This week, lawmakers in Mexico said they would launch a federal commission to look into potential human rights abuses by the country's military. Specifically, they want to look into whether the government and military were using cellphone-based spyware to spy on human rights activists and journalists. This inquiry was set off by a report from two digital rights groups, R3D, based in Mexico, and Citizen Lab at the University of Toronto. These groups work to protect privacy and human rights in the digital space. Dina Temple-Raston is host of "Click Here." That's a podcast that focuses on cybersecurity and intelligence. She's also a former NPR correspondent who's covered these topics. And she was part of a group of journalists who got an early look at the report. And she's with us now. Welcome, Dina. (Full article here.)
'American spy' stabbed near GCHQ in alleged terrorist incident was known to her attacker - The Telegraph, 15 Mar 23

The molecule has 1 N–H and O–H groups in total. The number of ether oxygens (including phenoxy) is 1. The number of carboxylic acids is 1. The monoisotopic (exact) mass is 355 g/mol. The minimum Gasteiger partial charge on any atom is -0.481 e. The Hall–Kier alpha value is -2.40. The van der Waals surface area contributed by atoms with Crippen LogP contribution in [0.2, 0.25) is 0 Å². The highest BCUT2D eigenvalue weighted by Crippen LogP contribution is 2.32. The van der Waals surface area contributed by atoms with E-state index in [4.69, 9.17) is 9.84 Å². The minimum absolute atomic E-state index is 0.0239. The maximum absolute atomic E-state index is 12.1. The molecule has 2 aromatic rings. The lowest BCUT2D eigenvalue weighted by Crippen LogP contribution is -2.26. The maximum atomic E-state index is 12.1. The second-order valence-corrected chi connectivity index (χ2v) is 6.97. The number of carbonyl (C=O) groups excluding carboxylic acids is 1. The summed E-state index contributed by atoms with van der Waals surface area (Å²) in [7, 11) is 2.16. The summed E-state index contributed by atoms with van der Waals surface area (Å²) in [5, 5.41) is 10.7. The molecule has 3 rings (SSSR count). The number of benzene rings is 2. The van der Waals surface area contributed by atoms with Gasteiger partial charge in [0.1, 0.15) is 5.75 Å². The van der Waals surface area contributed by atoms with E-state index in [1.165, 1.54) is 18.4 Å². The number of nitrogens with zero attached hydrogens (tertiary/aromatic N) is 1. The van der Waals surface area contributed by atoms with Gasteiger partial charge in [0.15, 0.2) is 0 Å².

An "American spy" who was stabbed near the GCHQ base in an alleged terrorist incident, had just finished a gym session and was known to her attacker, it has emerged. The woman, who is thought to be in her 20s, was attacked shortly after leaving a leisure centre in Cheltenham last Thursday evening and sustained serious injuries. A man, who was arrested at the scene, was on Wednesday evening charged with attempted murder. Joshua Bowles, 29, is also charged with causing actual bodily harm and will appear at Westminster Magistrates' Court in central London on Thursday. Mr Bowles was initially held on suspicion of attempted murder, but was rearrested the following day under the Terrorism Act after it emerged that the victim was an American working with the National Security Agency (NSA). (Full article here.)